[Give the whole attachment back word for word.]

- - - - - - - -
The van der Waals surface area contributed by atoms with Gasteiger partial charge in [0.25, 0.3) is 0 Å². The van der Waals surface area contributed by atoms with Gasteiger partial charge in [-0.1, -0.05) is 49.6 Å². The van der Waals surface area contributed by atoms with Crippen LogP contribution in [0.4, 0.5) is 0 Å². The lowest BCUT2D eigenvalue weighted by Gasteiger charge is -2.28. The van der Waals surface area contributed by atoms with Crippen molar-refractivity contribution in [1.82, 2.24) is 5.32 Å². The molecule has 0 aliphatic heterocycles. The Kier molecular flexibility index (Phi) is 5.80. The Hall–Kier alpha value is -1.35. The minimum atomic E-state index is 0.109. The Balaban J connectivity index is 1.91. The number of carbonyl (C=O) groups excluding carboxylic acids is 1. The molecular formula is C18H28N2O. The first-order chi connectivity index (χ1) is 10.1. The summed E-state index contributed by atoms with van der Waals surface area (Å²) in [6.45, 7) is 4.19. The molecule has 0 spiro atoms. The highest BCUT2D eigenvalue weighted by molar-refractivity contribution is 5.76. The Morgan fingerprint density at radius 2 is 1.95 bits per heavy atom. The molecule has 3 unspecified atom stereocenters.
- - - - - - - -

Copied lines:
The van der Waals surface area contributed by atoms with Gasteiger partial charge in [0.25, 0.3) is 0 Å². The van der Waals surface area contributed by atoms with Gasteiger partial charge in [-0.1, -0.05) is 49.6 Å². The van der Waals surface area contributed by atoms with Crippen LogP contribution in [0.4, 0.5) is 0 Å². The lowest BCUT2D eigenvalue weighted by Gasteiger charge is -2.28. The van der Waals surface area contributed by atoms with Crippen molar-refractivity contribution in [1.82, 2.24) is 5.32 Å². The molecule has 0 aliphatic heterocycles. The Kier molecular flexibility index (Phi) is 5.80. The Hall–Kier alpha value is -1.35. The minimum atomic E-state index is 0.109. The Balaban J connectivity index is 1.91. The number of carbonyl (C=O) groups excluding carboxylic acids is 1. The molecular formula is C18H28N2O. The first-order chi connectivity index (χ1) is 10.1. The summed E-state index contributed by atoms with van der Waals surface area (Å²) in [6.45, 7) is 4.19. The molecule has 0 spiro atoms. The highest BCUT2D eigenvalue weighted by molar-refractivity contribution is 5.76. The Morgan fingerprint density at radius 2 is 1.95 bits per heavy atom. The molecule has 3 unspecified atom stereocenters.